Pathology at Johns Hopkins
The Department of Pathology at Johns Hopkins is preeminent nationally and globally in the study and treatment of human disease and in professional training in all areas of pathology and laboratory science. Currently, there are over 1400 people in the department, which includes approximately 120 full-time faculty, 36 residents, 45 graduate students, over 100 fellows, and 1000 staff members.
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Next: December 12, 2016
Proteomics and Glycoproteomics: What We Learn Beyond Genomics
-Hui Zhang, PhD
Pathobiology Thesis SeminarNo upcoming seminar scheduled.
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Congratulations, Dr. Waki Hosoda!December 9, 2016
Waki Hosoda, M.D., Ph.D. has been selected as the inaugural Sol Goldman Fellow in Pancreatic Cancer Research in the Department of Pathology at Johns Hopkins Medicine. His special interest lies in pathology and genetics of pancreatic tumors. He is currently working in the laboratory of Laura Wood, M.D., Ph.D., focused on characterizing the genetic alterations in high-grade precursors of pancreatic cancer. His study is a real tour de force, and the early results are simply ground-breaking.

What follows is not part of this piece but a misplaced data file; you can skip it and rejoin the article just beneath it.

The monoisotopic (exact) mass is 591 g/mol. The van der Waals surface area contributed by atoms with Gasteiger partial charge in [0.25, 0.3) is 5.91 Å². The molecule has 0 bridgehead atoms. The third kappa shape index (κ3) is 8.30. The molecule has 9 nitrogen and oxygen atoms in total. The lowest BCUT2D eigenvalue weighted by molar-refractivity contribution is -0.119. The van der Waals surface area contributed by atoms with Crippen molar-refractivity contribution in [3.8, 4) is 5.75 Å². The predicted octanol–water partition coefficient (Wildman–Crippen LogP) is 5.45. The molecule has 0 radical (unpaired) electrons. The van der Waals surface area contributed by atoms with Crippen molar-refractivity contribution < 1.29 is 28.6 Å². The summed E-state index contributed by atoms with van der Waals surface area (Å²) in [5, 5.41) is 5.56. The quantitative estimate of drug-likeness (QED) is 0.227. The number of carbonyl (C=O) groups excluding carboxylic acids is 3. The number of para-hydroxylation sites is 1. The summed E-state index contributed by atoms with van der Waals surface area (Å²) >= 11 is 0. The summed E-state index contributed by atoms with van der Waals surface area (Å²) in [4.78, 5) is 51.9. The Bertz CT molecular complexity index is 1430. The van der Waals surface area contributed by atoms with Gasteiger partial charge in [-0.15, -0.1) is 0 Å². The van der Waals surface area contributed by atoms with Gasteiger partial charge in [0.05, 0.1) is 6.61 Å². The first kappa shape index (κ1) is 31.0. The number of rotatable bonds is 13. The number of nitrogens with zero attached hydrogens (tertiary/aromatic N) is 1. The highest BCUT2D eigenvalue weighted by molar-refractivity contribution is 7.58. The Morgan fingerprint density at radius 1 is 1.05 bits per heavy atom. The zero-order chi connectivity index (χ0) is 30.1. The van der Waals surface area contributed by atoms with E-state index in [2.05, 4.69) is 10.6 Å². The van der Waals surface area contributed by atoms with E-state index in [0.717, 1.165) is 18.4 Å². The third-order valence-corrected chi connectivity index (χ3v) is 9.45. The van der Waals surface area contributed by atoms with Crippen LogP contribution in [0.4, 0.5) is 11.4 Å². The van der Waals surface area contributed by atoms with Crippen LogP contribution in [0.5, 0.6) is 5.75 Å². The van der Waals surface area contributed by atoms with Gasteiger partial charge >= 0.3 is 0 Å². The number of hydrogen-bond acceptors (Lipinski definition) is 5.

Čiháková Lab in European Journal of ImmunologyDecember 6, 2016
Below is the description of the picture from the journal itself: "Back cover features an H&E stained biopsy section from a patient with eosinophilic myocarditis. Countless heart-infiltrating eosinophils with bright pink granules and bi-lobed nuclei are visible between large, striated cardiomyocytes. In addition, T cells and macrophages are infiltrating the heart. This image relates to the article by Diny et al. (pp. 2749-2760), in which the authors analyze the pathway required for eosinophil trafficking to the heart by examining heart biopsies from myocarditis patients and a murine myocarditis model. IL-4 and IL-13 induce production of eotaxins CCL11 and CCL24 by cardiac fibroblasts and macrophages. In response to eotaxins, eosinophils migrate to the heart via the receptor CCR3."
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